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TWiV 120 Letters

Ashley writes:

Vincent, I am a huge fan of TWIV and thank you and the others for taking time out of your busy schedule to do the program. I have my B.S. in Biology and Chemistry and would love to go back to school. I read textbooks, listen to podcasts from itunesU and... Read More

TWiV 120: Ed Niles, a Km Vmax kind of guy

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Hosts: Vincent RacanielloRich Condit, and... Read More

Flu pandemic measures can start late, researchers say

Measures to reduce the impact of a flu pandemic, such as closing schools, should not necessarily take place at the beginning of an outbreak, according to computer models.

A report in PLoS Computational Biology argues that starting several weeks later could be more effective.

The researche... Read More

Breastfeeding may transmit vaccine virus

A Canadian doctor reports breastfeeding seems to have transmitted a mother's live-virus yellow fever vaccine virus to her baby.

Dr. Susan Kuhn of the University of Calgary says this incident affirms current recommendations breastfeeding mothers avoid the yellow fever vaccine -- in use since t... Read More

34 test positive for tuberculosis exposure at NJ hospital

A total of 34 employees at HealthSouth Rehabilitation Hospital tested positive for exposure to tuberculosis last week, but no one has contracted the disease, the hospital CEO reported on Thursday.

The Ocean County Health Department and state Department of Health reviewed a list of every patie... Read More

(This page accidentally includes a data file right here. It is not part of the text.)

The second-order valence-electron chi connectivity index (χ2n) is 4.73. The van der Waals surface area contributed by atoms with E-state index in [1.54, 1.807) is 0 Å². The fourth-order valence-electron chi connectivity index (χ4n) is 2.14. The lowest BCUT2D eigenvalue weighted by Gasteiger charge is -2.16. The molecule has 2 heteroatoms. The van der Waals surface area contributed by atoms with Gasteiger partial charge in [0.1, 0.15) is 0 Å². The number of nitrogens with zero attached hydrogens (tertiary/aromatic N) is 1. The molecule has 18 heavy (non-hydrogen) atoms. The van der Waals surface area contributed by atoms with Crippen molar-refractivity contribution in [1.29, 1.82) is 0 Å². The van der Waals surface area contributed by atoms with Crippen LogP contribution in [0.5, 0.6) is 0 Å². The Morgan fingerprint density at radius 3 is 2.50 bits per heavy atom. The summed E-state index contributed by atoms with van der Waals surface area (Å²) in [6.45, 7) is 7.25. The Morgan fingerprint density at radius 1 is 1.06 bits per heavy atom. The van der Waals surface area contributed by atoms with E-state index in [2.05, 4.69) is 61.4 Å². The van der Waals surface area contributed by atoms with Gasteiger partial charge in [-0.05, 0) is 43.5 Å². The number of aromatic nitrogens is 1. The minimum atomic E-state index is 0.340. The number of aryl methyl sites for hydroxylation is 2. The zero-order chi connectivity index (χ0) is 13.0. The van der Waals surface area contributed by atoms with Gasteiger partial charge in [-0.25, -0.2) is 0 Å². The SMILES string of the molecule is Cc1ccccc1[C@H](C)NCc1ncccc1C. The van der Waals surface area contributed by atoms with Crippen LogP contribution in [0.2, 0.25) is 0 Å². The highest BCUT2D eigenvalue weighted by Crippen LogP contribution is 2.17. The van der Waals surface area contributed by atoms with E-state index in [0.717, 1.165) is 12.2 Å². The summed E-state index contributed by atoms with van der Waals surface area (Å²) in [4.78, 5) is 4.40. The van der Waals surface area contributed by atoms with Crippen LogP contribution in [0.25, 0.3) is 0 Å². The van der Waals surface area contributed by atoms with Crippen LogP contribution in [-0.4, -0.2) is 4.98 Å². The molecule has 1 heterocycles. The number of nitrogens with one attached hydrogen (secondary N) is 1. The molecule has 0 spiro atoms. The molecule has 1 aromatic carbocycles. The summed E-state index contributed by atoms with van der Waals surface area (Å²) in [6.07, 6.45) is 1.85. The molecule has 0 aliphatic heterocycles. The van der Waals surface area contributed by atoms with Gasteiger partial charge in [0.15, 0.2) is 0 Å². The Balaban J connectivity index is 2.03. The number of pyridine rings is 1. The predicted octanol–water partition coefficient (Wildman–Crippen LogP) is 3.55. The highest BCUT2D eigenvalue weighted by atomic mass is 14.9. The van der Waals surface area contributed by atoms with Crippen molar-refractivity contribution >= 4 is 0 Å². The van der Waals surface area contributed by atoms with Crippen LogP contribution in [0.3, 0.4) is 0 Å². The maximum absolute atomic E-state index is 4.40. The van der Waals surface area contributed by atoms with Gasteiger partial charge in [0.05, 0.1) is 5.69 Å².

Leafcutter Ant Genome Reveals Secrets of Fungus Farming Ways

Leafcutter ants, signature denizens of New World tropical forests, are unique in their ability to harvest fresh leaves to cultivate a nutrient-rich fungus as food.

Now, this mutualism -- a complicated interplay of ants, fungi and a suite of bacteria -- is coming into sharper focus as a team o... Read More

Cellular chaos fights infection

Researchers have identified a molecule that disrupts RNA degradation in gram-positive bacteria such as the deadly MRSA (Methicillin-resistant Staphylococcus aureus) and the microbe that causes meningitis, according to research published today in PLoS Pathogens.

Treatment with this molecule l... Read More

For an idea of what early life looked like, look no farther - than cancer?

Quite an idea here, made me think of the part in the Matrix when the nefarious Agent Smith refers to humanity as a "virus" - seems like he was a little off-base. Read More

Charging against the Flu: Studying the Virus on the Atomic Level

With the flu now resistant to its two most common medications, doctors and drug developers have grown increasingly puzzled about how to treat the virus. A 900-megahertz magnet is offering some new clues. Biochemists at Florida State University and Brigham Young University have used a 40-ton magn... Read More

Virus, Parasite May Combine to Increase Harm to Humans

A parasite and a virus may be teaming up in a way that increases the parasite's ability to harm humans, scientists at the University of Lausanne in Switzerland and Washington University School of Medicine in St. Louis recently reported in Science.